Originally published in American Rifleman, Dec. 1955 (cover shown from Dec. 1938)
All over America, millions of boys and girls are eagerly awaiting the Christmas Holidays. They have indicated to their loved ones, in one way or another, the things which they most desire as gifts. Many of them have their hearts set on a real gun for Christmas. In some homes, this interest has been encouraged by parents who are experienced shooters. In other homes it may present a problem. In either case, the decision, whether yes or no, should be made only after a careful evaluation. It is easier to decide this question if we understand why most people like to shoot, and why so many millions do shoot.
There is a priceless tradition in America's attitude toward firearms. It represents a freedom which few nations enjoy. It lives in our history books and our literature. We find it in the movies, in television, in radio, and in the active participation by millions of Americans in the shooting sports. The great saga of the winning of the West—of the pioneers and trailblazers, of the fight against wild animals and hardships—is a part of the great tradition and romance that is the heritage of our children.
The change in the mode of living in our society and the ever increasing availability of leisure time have focused attention on many activities that have lifetime value. Prominent among these are outdoor pursuits such as hunting and target shooting. As more and more people avail themselves of this wholesome form of recreation, it becomes a recognized activity in the normal lives of our children.
There is also a practical necessity in America's attitude toward firearms. Since the birth of our nation, its system of national defense has been based on a small regular military force and a large and strong civilian reserve. Marksmanship training is an essential element of preparedness and affects the individual more directly than any other. Each boy, when he reaches the age of eighteen, becomes liable for service in the Armed Forces and will have a firearm placed in his hands. This fact must be included in plans for the future of every boy.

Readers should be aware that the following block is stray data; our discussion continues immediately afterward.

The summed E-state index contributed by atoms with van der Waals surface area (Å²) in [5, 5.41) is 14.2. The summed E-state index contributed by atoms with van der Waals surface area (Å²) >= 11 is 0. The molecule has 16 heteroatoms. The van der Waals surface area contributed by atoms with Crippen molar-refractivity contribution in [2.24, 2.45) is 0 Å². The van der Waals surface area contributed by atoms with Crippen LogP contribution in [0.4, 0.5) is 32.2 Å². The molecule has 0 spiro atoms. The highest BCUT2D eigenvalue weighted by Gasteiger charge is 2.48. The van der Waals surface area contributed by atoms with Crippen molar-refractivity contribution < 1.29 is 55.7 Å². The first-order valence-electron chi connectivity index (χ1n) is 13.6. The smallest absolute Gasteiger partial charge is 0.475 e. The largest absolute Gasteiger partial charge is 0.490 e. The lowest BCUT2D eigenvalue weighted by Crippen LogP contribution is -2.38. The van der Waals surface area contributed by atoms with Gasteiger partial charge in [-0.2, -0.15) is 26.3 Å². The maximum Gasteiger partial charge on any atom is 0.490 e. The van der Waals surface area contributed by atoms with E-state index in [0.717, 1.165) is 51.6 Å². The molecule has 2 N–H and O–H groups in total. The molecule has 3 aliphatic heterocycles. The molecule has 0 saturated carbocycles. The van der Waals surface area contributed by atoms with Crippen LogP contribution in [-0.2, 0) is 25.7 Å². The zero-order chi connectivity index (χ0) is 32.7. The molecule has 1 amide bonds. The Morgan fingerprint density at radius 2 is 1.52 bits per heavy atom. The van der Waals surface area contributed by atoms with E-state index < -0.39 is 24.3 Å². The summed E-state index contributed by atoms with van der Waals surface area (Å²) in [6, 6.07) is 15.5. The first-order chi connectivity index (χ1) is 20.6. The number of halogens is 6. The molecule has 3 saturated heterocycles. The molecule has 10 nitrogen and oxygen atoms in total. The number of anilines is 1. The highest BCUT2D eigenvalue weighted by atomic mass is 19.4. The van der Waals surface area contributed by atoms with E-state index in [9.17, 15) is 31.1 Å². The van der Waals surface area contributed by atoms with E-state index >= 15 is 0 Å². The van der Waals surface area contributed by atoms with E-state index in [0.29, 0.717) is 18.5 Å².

Because of the influence of American tradition, the increased participation in activities out-of-doors, and the anticipation of military service, our sons and daughters develop an increasing interest in firearms as they grow older. Too often, however, this interest develops faster than the child's sense of responsibility and knowledge of guns.
Too many adults have overlooked the need for firearms safety education in the home and in the school. A firearm is an inanimate object which is incapable, within itself, of harming anyone. It can be safe, or dangerous, depending entirely upon how well trained or how poorly trained is the person who handles it.
Instruction in safe gun handling now is being given in shooting clubs, schools, and youth groups throughout America. In most cases it is based on the Hunter Safety Course of the National Rifle Association of America which has been designed to teach firearms safety education in order to avoid hunting casualties. Every parent should see to it that his boy or girl knows about firearms and firearms safety. When a youngster has an interest in firearms, a proper sense of responsibility, and a knowledge of safe gun handling ... then, he should be granted his wish and get a real gun for Christmas.
—Louis F. Lucas, NRA Deputy Executive Director